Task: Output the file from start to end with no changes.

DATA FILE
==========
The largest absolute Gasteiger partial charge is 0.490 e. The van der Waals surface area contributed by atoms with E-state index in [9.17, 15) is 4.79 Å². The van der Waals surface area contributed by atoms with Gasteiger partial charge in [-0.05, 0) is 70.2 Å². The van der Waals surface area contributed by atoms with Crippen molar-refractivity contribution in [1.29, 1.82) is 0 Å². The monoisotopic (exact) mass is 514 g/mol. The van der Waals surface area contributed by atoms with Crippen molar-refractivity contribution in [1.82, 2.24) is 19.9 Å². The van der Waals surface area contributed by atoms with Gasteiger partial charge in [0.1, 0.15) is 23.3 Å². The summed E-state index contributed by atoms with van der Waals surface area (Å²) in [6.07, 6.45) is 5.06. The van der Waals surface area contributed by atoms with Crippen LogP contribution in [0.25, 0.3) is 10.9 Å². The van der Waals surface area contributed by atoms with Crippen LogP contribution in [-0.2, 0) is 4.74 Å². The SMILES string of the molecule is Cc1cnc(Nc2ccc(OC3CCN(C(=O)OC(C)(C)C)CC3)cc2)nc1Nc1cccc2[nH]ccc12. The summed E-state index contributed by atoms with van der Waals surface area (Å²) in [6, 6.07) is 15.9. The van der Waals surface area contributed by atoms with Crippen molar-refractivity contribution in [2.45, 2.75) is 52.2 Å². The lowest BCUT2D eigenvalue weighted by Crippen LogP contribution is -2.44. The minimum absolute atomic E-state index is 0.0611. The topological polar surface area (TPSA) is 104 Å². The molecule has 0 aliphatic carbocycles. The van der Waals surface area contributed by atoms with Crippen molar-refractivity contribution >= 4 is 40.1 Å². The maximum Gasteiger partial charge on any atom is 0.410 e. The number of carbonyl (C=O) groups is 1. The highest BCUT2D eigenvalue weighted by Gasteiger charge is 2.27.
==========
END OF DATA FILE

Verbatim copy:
The largest absolute Gasteiger partial charge is 0.490 e. The van der Waals surface area contributed by atoms with E-state index in [9.17, 15) is 4.79 Å². The van der Waals surface area contributed by atoms with Gasteiger partial charge in [-0.05, 0) is 70.2 Å². The van der Waals surface area contributed by atoms with Crippen molar-refractivity contribution in [1.29, 1.82) is 0 Å². The monoisotopic (exact) mass is 514 g/mol. The van der Waals surface area contributed by atoms with Crippen molar-refractivity contribution in [1.82, 2.24) is 19.9 Å². The van der Waals surface area contributed by atoms with Gasteiger partial charge in [0.1, 0.15) is 23.3 Å². The summed E-state index contributed by atoms with van der Waals surface area (Å²) in [6.07, 6.45) is 5.06. The van der Waals surface area contributed by atoms with Crippen LogP contribution in [0.25, 0.3) is 10.9 Å². The van der Waals surface area contributed by atoms with Crippen LogP contribution in [-0.2, 0) is 4.74 Å². The SMILES string of the molecule is Cc1cnc(Nc2ccc(OC3CCN(C(=O)OC(C)(C)C)CC3)cc2)nc1Nc1cccc2[nH]ccc12. The summed E-state index contributed by atoms with van der Waals surface area (Å²) in [6, 6.07) is 15.9. The van der Waals surface area contributed by atoms with Crippen molar-refractivity contribution in [2.45, 2.75) is 52.2 Å². The lowest BCUT2D eigenvalue weighted by Crippen LogP contribution is -2.44. The minimum absolute atomic E-state index is 0.0611. The topological polar surface area (TPSA) is 104 Å². The molecule has 0 aliphatic carbocycles. The van der Waals surface area contributed by atoms with Crippen molar-refractivity contribution >= 4 is 40.1 Å². The maximum Gasteiger partial charge on any atom is 0.410 e. The number of carbonyl (C=O) groups is 1. The highest BCUT2D eigenvalue weighted by Gasteiger charge is 2.27.